That Bertolucci -- with his momentous visual choreography, and Vittorio Storaro's velvety cinematography -- manages to touch on all of this makes The Last Emperor a remarkable achievement. The politics and pageantry tend to overrun the story at times, but it seems appropriate -- Emperor Pu Yi was overwhelmed by such things.
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A hesitant, conservative approach that yields great elegance and a rhythm that carries the viewer along. Yet the film is haunted by a sense of opportunities not taken, of an artist deliberately reining in his artistry. [9 Dec 1987, p.2]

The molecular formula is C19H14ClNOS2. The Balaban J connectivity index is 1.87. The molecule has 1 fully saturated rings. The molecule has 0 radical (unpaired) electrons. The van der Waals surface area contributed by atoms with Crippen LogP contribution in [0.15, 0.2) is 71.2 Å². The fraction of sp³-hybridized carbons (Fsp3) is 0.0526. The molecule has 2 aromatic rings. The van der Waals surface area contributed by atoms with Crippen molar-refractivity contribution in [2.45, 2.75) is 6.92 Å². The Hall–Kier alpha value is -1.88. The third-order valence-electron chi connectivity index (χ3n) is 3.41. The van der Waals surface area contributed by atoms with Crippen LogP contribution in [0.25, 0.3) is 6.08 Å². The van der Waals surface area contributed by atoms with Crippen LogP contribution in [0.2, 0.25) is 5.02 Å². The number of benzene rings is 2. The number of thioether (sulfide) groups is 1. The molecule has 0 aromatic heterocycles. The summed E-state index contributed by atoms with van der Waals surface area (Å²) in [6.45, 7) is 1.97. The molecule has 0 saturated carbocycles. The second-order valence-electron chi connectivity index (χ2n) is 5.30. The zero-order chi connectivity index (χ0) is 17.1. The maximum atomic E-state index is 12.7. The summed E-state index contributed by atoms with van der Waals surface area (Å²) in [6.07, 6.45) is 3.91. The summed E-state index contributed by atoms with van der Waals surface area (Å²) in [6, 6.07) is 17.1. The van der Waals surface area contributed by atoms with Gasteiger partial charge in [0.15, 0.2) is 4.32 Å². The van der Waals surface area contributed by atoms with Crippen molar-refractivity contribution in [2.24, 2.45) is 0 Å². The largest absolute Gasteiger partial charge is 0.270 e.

Bernardo Bertolucci's visually ravishing spectacle about the life of Pu Yi is a genuine rarity: a blockbuster that manages to be historically instructive and intensely personal at the same time.
The movie's considerable emotional force springs from the splendor of its visual poetry. Mr. Bertolucci allows the sweep of 60 years of Chinese history to unfold around Pu Yi as background noise to his peculiar, poignant role in the emergence of modern China. [25 Nov 1987, p.1]
Stunning opulence dazzles the eye.
It probably is unforgivably bourgeois to admire a film because of its locations, but in the case of The Last Emperor the narrative cannot be separated from the awesome presence of the Forbidden City, and from Bertolucci's astonishing use of locations, authentic costumes and thousands of extras to create the everyday reality of this strange little boy.
The Last Emperor is like an elegant travel brochure. It piques the curiosity. One wants to go. Ultimately it's a let-down.